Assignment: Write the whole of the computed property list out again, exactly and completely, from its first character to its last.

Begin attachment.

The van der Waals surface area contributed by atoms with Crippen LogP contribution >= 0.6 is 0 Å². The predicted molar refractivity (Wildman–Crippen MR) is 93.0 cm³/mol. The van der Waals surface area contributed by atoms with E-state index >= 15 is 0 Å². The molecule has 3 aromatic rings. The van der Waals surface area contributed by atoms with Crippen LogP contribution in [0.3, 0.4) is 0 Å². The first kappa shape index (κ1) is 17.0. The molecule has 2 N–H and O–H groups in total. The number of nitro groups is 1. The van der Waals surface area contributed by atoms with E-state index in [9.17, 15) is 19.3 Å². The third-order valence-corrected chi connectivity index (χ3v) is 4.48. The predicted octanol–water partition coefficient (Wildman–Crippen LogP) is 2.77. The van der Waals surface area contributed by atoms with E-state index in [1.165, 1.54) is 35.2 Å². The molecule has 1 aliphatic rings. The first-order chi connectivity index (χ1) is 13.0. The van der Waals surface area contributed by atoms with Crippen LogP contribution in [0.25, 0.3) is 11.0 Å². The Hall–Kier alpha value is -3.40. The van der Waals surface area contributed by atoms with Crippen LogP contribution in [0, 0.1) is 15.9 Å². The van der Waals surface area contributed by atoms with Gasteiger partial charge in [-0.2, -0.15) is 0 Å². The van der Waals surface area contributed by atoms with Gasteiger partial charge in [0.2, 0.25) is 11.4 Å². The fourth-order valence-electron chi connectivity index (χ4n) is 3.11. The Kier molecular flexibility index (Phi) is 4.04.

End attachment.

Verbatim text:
The van der Waals surface area contributed by atoms with Crippen LogP contribution >= 0.6 is 0 Å². The predicted molar refractivity (Wildman–Crippen MR) is 93.0 cm³/mol. The van der Waals surface area contributed by atoms with E-state index >= 15 is 0 Å². The molecule has 3 aromatic rings. The van der Waals surface area contributed by atoms with Crippen LogP contribution in [0.3, 0.4) is 0 Å². The first kappa shape index (κ1) is 17.0. The molecule has 2 N–H and O–H groups in total. The number of nitro groups is 1. The van der Waals surface area contributed by atoms with E-state index in [9.17, 15) is 19.3 Å². The third-order valence-corrected chi connectivity index (χ3v) is 4.48. The predicted octanol–water partition coefficient (Wildman–Crippen LogP) is 2.77. The van der Waals surface area contributed by atoms with E-state index in [1.165, 1.54) is 35.2 Å². The molecule has 1 aliphatic rings. The first-order chi connectivity index (χ1) is 13.0. The van der Waals surface area contributed by atoms with Crippen LogP contribution in [0.25, 0.3) is 11.0 Å². The Hall–Kier alpha value is -3.40. The van der Waals surface area contributed by atoms with Crippen LogP contribution in [0, 0.1) is 15.9 Å². The van der Waals surface area contributed by atoms with Gasteiger partial charge in [-0.2, -0.15) is 0 Å². The van der Waals surface area contributed by atoms with Gasteiger partial charge in [0.2, 0.25) is 11.4 Å². The fourth-order valence-electron chi connectivity index (χ4n) is 3.11. The Kier molecular flexibility index (Phi) is 4.04.